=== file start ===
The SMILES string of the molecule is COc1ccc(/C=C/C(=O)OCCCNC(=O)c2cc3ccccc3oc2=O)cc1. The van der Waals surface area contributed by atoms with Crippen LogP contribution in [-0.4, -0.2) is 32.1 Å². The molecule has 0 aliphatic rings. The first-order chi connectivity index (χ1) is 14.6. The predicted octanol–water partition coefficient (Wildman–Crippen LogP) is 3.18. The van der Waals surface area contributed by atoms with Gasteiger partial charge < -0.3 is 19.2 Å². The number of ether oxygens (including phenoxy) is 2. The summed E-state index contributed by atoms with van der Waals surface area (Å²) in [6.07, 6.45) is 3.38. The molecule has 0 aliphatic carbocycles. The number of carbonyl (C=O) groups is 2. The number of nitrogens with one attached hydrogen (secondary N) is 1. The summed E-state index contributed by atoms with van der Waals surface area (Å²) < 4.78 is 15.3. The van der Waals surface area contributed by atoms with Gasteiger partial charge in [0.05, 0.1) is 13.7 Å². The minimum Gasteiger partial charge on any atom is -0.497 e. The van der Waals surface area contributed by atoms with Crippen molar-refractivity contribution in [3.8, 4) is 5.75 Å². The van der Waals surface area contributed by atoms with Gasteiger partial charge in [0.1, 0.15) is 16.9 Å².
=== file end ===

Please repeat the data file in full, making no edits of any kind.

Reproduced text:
The SMILES string of the molecule is COc1ccc(/C=C/C(=O)OCCCNC(=O)c2cc3ccccc3oc2=O)cc1. The van der Waals surface area contributed by atoms with Crippen LogP contribution in [-0.4, -0.2) is 32.1 Å². The molecule has 0 aliphatic rings. The first-order chi connectivity index (χ1) is 14.6. The predicted octanol–water partition coefficient (Wildman–Crippen LogP) is 3.18. The van der Waals surface area contributed by atoms with Gasteiger partial charge < -0.3 is 19.2 Å². The number of ether oxygens (including phenoxy) is 2. The summed E-state index contributed by atoms with van der Waals surface area (Å²) in [6.07, 6.45) is 3.38. The molecule has 0 aliphatic carbocycles. The number of carbonyl (C=O) groups is 2. The number of nitrogens with one attached hydrogen (secondary N) is 1. The summed E-state index contributed by atoms with van der Waals surface area (Å²) < 4.78 is 15.3. The van der Waals surface area contributed by atoms with Gasteiger partial charge in [0.05, 0.1) is 13.7 Å². The minimum Gasteiger partial charge on any atom is -0.497 e. The van der Waals surface area contributed by atoms with Crippen molar-refractivity contribution in [3.8, 4) is 5.75 Å². The van der Waals surface area contributed by atoms with Gasteiger partial charge in [0.1, 0.15) is 16.9 Å².